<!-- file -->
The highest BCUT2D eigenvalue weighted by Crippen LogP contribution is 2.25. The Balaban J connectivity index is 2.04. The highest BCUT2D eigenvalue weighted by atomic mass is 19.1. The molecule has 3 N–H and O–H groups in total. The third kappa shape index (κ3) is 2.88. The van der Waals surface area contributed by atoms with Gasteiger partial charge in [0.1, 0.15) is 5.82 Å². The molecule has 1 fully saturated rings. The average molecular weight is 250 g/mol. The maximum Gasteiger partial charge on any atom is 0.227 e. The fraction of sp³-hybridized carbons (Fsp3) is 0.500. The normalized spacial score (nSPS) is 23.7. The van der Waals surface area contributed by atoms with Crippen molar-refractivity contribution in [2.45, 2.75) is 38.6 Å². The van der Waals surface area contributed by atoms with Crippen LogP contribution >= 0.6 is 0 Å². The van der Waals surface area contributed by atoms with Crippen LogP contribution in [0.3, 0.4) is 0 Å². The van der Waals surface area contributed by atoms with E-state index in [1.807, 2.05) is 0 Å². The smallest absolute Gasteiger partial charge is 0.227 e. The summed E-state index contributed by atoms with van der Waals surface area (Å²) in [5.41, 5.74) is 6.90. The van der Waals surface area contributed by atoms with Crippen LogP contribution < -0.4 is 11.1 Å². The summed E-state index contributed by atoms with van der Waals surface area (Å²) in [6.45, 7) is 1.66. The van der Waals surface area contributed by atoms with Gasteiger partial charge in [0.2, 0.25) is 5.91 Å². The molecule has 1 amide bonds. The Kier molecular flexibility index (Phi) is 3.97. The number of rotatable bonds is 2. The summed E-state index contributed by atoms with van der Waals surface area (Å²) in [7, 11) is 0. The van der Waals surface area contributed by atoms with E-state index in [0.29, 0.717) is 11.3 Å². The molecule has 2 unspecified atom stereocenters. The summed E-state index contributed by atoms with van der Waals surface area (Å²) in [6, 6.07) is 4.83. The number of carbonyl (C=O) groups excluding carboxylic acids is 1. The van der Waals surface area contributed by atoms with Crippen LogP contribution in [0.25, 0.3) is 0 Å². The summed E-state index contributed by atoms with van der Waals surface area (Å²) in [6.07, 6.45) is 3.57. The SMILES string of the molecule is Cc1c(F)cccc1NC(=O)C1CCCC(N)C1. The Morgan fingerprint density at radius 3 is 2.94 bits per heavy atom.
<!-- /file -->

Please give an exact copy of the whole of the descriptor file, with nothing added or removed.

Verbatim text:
The highest BCUT2D eigenvalue weighted by Crippen LogP contribution is 2.25. The Balaban J connectivity index is 2.04. The highest BCUT2D eigenvalue weighted by atomic mass is 19.1. The molecule has 3 N–H and O–H groups in total. The third kappa shape index (κ3) is 2.88. The van der Waals surface area contributed by atoms with Gasteiger partial charge in [0.1, 0.15) is 5.82 Å². The molecule has 1 fully saturated rings. The average molecular weight is 250 g/mol. The maximum Gasteiger partial charge on any atom is 0.227 e. The fraction of sp³-hybridized carbons (Fsp3) is 0.500. The normalized spacial score (nSPS) is 23.7. The van der Waals surface area contributed by atoms with Crippen molar-refractivity contribution in [2.45, 2.75) is 38.6 Å². The van der Waals surface area contributed by atoms with Crippen LogP contribution >= 0.6 is 0 Å². The van der Waals surface area contributed by atoms with Crippen LogP contribution in [0.3, 0.4) is 0 Å². The van der Waals surface area contributed by atoms with E-state index in [1.807, 2.05) is 0 Å². The smallest absolute Gasteiger partial charge is 0.227 e. The summed E-state index contributed by atoms with van der Waals surface area (Å²) in [5.41, 5.74) is 6.90. The van der Waals surface area contributed by atoms with Crippen LogP contribution < -0.4 is 11.1 Å². The summed E-state index contributed by atoms with van der Waals surface area (Å²) in [6.45, 7) is 1.66. The van der Waals surface area contributed by atoms with Gasteiger partial charge in [0.2, 0.25) is 5.91 Å². The molecule has 1 amide bonds. The Kier molecular flexibility index (Phi) is 3.97. The number of rotatable bonds is 2. The summed E-state index contributed by atoms with van der Waals surface area (Å²) in [7, 11) is 0. The van der Waals surface area contributed by atoms with E-state index in [0.29, 0.717) is 11.3 Å². The molecule has 2 unspecified atom stereocenters. The summed E-state index contributed by atoms with van der Waals surface area (Å²) in [6, 6.07) is 4.83. The number of carbonyl (C=O) groups excluding carboxylic acids is 1. The van der Waals surface area contributed by atoms with Crippen LogP contribution in [0.25, 0.3) is 0 Å². The summed E-state index contributed by atoms with van der Waals surface area (Å²) in [6.07, 6.45) is 3.57. The SMILES string of the molecule is Cc1c(F)cccc1NC(=O)C1CCCC(N)C1. The Morgan fingerprint density at radius 3 is 2.94 bits per heavy atom.